Put into a preheated oven for 40-50 minutes.  I bake until a knife inserted in the center comes out clean.  I want to take a moment to explain what “coming out clean” means.  It doesn’t mean totally clean.  It just mean that it the knife is no longer eggy.  And center isn’t very jiggly.  I usually cook my pudding around 50 minutes.  I hope that makes sense.  I am cracking myself up about eggy and jiggly.

While the pudding is in the oven I make the Whiskey Sauce.  I first melt the butter, then add the rest of the ingredients.  I bring it to a low boil for 3 minutes, stirring constantly.  You don’t want to scorch the cream.

Serve it warm with whipped cream on top.  It is so rich and delicious.  I hope you love it as much as I do.

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9 Responses to “Croissant Bread Pudding”

  • Amz:

    This sounds to.die.for! Do you think the alcohol cooks out of the pudding and out of the sauce, leaving the flavor behind and not the alcohol? Otherwise, do you know of an alternative to the alcohol?

    • I really hope so! That is one of the reasons I gently boil the whiskey sauce, rather than just simmer it. But I can’t say for sure that it is all removed. You can omit the alcohol altogether from the recipe if you want to be on the safe side. I would add a teaspoon more of almond extract or even better a hazelnut extract to the pudding to replace the flavor from the Frangelico. For the whiskey sauce, nothing I know of will replace the whiskey flavor, but you could add a bit of almond extract (1/2 teaspoon for starters) just to give it a boost of flavor. I think the recipe would still be delicious without the alcohol.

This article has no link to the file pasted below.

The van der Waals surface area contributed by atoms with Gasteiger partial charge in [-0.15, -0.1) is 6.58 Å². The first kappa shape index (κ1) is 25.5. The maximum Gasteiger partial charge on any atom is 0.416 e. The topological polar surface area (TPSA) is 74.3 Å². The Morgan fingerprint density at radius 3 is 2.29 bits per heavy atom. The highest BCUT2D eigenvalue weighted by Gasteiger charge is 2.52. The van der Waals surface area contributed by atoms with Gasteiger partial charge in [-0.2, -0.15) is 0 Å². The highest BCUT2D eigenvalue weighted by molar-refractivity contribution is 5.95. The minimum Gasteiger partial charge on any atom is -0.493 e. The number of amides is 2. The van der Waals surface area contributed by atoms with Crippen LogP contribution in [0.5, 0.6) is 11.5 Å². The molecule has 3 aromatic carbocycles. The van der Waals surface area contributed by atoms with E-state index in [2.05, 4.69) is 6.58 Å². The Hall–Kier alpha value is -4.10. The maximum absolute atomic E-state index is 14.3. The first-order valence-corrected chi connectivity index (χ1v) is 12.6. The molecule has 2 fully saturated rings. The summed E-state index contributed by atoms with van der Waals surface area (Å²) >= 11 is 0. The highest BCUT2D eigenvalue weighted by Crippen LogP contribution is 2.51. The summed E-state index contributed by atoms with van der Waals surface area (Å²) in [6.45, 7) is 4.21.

• truly. i cannot wait to make it. sounds divine!!! thank you!

  • So sad! I just started South Beach this morning. Perhaps this can be my reward for meeting my goal. Looks oh, so yummy.

  • Julia:

    Oh my goodness!! Am dying just looking at the last picture of the bread pudding with the whipped cream on top. But I will have to wait till next year – there’s too many sweet, fattening things in the house just now and we’ve already had too much of it!!! But this is something definitely to look forward to for next year….Mmmmmmm.

  • VickiT:

    OH DROOL! This looks WONDERFUL! Thank you so much. I might have to make this next month because surely this must be tried a long time before next holiday season. LOL Besides, I have three birthdays to celebrate in January and having them so close to Christmas after spending all the money in December I think I totally deserve a good dessert with booze in it, don’t you? HAHA

  • Amanda Berger:

    I made this for Christmas eve with my family—OH WOW! So amazing. Thank you for sharing a delicious recipe with me…I can’t wait to find an excuse to make it again!

  • Ellen:

    Wow….so good! It got rave reviews from the guests at our party! Thanks for the awesome recipe for my husband’s favorite dessert!

  • e-katt:

    I Found your blog while searching for a way to use some dried-out croissants. I tried your recipe this evening, and, holy bread balls this was fantastic! I’m leery of soggy bread, but this was more eggy (to borrow your word… Haha) and firm, which I loved. Thanks for sharing- this recipe is definitely a keeper!!